This Open File Report makes available additional geochemical and other data to supplement that reported by the authors in two papers, with the same general title, published in the February, 1983 issue of Geochimica Cosmochimica Acta.
With respect to the starting materials, differences between duplicate analyses of trace elements in the bitumen emphasize the tremendous difficulty in cleaning bitumen prior to analysis. A complete grain size distribution for the shale is provided without further comment.
For sixteen experiments in the complete set of 96, the bitumen was separated into four fractions (saturates, aromatics, resins and asphaltenes) following the hydrothermal treatment. Although there are differences in composition between the subsets shale and no-shale, as well as between the sixteen bitumens and the starting bitumen, their magnitude is insufficient to indicate that the experimental conditions were severe enough to induce major changes in the composition of the bitumen.
The composition of the colloidal material found in most of the experiments with shale has been calculated in terms of oxides, and for many of the twelve analyses reported, the Al:Si ratios fall in a fairly narrow range, even though the total amount of colloidal material present varies widely. This is interpreted in terms of a common mineral component in suspension in these cases.
An annotated ANOVA is presented in the Appendix for the individual element concentrations for the experiments with shale.
Of the 24 experiments which effectively represent 'blank' runs to test contamination effects of the autoclaves, only those eight of 92 hours duration were carried out, some in triplicate to test autoclaves of different materials. The chemical composition of the aqueous phase is given for sixteen of these 'blank' runs and, with the exception of Cr, it can be stated that contamination from the autoclaves is effectively negligible.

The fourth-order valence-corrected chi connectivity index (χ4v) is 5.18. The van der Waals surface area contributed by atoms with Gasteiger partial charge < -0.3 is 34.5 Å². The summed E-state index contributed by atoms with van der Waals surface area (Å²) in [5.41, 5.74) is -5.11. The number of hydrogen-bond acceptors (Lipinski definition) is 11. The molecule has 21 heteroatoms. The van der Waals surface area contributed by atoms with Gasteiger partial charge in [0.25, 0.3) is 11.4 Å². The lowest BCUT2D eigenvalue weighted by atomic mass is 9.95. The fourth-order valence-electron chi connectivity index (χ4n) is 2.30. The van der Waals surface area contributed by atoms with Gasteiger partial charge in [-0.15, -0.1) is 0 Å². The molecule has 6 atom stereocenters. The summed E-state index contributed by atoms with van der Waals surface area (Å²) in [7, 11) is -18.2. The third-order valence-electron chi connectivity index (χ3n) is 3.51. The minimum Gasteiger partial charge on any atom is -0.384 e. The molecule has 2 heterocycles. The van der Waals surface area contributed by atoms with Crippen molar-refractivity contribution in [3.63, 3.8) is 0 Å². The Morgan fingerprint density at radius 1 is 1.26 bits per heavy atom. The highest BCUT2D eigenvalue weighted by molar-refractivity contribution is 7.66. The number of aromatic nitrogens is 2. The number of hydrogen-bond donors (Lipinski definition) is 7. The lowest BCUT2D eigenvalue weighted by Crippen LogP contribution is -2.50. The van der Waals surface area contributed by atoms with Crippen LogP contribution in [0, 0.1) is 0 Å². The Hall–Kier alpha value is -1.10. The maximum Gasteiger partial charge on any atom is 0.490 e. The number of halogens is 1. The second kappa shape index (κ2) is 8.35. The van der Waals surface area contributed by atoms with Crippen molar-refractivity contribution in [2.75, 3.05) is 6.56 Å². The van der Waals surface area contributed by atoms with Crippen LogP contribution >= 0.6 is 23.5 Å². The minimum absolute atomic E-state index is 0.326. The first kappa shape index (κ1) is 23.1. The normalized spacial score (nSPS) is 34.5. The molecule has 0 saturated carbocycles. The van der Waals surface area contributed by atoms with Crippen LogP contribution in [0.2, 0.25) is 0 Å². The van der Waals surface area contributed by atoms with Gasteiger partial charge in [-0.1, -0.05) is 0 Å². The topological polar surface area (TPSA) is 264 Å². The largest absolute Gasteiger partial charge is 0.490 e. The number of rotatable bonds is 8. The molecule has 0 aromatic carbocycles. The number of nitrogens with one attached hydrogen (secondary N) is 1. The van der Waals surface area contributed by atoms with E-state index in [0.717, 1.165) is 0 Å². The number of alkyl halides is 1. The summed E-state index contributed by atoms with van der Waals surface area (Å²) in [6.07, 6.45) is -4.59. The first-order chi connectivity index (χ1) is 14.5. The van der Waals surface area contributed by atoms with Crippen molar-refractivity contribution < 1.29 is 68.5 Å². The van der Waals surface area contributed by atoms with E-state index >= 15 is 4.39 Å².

The final set of data reported are the aqueous phase compositions from the 24 experiments designed to test the effects of pH, temperature, time and salinity on the removal of trace elements from bitumen. The most dramatic effect is the reduction in pH to the range 2.5 to 3.2 for those experiments in which pH was not controlled by the addition of borax. Increased sulphate at higher pH values may be due to hydrolytic desulphurization reaction of the sulphonic acid group of the bitumen.
Boon, J.A. and Hitchon, B. (1983): Application of fluid-rock reaction studies to in situ recovery from oil sand deposits, Alberta, Canada - III: Additional data on an experimental statistical study of water-bitumen-shale reactions; Alberta Research Council, ARC/AGS Open File Report 1983-01, 25 p.